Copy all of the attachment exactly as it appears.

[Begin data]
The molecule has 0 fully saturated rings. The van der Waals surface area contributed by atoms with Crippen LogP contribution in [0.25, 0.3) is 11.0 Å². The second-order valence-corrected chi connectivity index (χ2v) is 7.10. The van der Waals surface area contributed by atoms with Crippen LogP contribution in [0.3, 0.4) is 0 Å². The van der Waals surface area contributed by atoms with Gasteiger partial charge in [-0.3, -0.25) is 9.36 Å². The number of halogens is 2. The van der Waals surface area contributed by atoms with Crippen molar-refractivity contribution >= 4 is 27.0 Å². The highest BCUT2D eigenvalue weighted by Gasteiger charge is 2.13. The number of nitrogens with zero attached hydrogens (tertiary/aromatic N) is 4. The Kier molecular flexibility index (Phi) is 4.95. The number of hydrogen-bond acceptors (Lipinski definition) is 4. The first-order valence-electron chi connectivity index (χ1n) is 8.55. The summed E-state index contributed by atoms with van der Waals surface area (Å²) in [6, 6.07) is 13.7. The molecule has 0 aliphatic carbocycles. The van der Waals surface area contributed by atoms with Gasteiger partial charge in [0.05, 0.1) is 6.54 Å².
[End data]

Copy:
The molecule has 0 fully saturated rings. The van der Waals surface area contributed by atoms with Crippen LogP contribution in [0.25, 0.3) is 11.0 Å². The second-order valence-corrected chi connectivity index (χ2v) is 7.10. The van der Waals surface area contributed by atoms with Crippen LogP contribution in [0.3, 0.4) is 0 Å². The van der Waals surface area contributed by atoms with Gasteiger partial charge in [-0.3, -0.25) is 9.36 Å². The number of halogens is 2. The van der Waals surface area contributed by atoms with Crippen molar-refractivity contribution >= 4 is 27.0 Å². The highest BCUT2D eigenvalue weighted by Gasteiger charge is 2.13. The number of nitrogens with zero attached hydrogens (tertiary/aromatic N) is 4. The Kier molecular flexibility index (Phi) is 4.95. The number of hydrogen-bond acceptors (Lipinski definition) is 4. The first-order valence-electron chi connectivity index (χ1n) is 8.55. The summed E-state index contributed by atoms with van der Waals surface area (Å²) in [6, 6.07) is 13.7. The molecule has 0 aliphatic carbocycles. The van der Waals surface area contributed by atoms with Gasteiger partial charge in [0.05, 0.1) is 6.54 Å².